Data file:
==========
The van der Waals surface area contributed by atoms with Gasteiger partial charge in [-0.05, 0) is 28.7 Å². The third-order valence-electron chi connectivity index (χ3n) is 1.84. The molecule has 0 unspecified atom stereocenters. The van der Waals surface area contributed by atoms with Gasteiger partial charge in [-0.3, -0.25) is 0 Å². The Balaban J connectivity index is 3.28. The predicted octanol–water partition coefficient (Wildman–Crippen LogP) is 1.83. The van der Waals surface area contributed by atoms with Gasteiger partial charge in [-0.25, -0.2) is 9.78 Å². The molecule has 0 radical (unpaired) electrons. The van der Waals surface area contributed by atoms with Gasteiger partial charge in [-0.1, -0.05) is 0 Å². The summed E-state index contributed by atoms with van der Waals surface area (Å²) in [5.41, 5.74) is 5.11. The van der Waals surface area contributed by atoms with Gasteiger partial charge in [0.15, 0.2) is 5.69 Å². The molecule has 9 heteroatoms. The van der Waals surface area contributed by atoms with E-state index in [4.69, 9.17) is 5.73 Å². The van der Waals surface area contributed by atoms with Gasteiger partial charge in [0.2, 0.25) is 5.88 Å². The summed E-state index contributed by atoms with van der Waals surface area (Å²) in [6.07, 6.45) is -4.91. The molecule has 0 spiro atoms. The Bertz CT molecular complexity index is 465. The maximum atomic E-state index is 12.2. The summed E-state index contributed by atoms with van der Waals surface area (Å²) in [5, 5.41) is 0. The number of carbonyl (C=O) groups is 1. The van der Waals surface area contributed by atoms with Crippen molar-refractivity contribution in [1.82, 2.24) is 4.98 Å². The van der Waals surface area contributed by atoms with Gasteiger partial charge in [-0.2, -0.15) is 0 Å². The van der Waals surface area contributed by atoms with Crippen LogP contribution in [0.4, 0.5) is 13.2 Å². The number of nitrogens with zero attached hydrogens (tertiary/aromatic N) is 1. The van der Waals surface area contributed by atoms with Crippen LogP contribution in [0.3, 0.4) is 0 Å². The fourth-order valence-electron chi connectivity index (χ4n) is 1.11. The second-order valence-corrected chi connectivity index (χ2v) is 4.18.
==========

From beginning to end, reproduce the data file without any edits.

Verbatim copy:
The van der Waals surface area contributed by atoms with Gasteiger partial charge in [-0.05, 0) is 28.7 Å². The third-order valence-electron chi connectivity index (χ3n) is 1.84. The molecule has 0 unspecified atom stereocenters. The van der Waals surface area contributed by atoms with Gasteiger partial charge in [-0.3, -0.25) is 0 Å². The Balaban J connectivity index is 3.28. The predicted octanol–water partition coefficient (Wildman–Crippen LogP) is 1.83. The van der Waals surface area contributed by atoms with Gasteiger partial charge in [-0.25, -0.2) is 9.78 Å². The molecule has 0 radical (unpaired) electrons. The van der Waals surface area contributed by atoms with Gasteiger partial charge in [-0.1, -0.05) is 0 Å². The summed E-state index contributed by atoms with van der Waals surface area (Å²) in [5.41, 5.74) is 5.11. The van der Waals surface area contributed by atoms with Gasteiger partial charge in [0.15, 0.2) is 5.69 Å². The molecule has 9 heteroatoms. The van der Waals surface area contributed by atoms with E-state index in [4.69, 9.17) is 5.73 Å². The van der Waals surface area contributed by atoms with Gasteiger partial charge in [0.2, 0.25) is 5.88 Å². The summed E-state index contributed by atoms with van der Waals surface area (Å²) in [6.07, 6.45) is -4.91. The molecule has 0 spiro atoms. The Bertz CT molecular complexity index is 465. The maximum atomic E-state index is 12.2. The summed E-state index contributed by atoms with van der Waals surface area (Å²) in [5, 5.41) is 0. The number of carbonyl (C=O) groups is 1. The van der Waals surface area contributed by atoms with Crippen molar-refractivity contribution in [1.82, 2.24) is 4.98 Å². The van der Waals surface area contributed by atoms with Gasteiger partial charge in [-0.2, -0.15) is 0 Å². The van der Waals surface area contributed by atoms with Crippen LogP contribution in [0.4, 0.5) is 13.2 Å². The number of nitrogens with zero attached hydrogens (tertiary/aromatic N) is 1. The van der Waals surface area contributed by atoms with Crippen LogP contribution in [0.3, 0.4) is 0 Å². The fourth-order valence-electron chi connectivity index (χ4n) is 1.11. The second-order valence-corrected chi connectivity index (χ2v) is 4.18.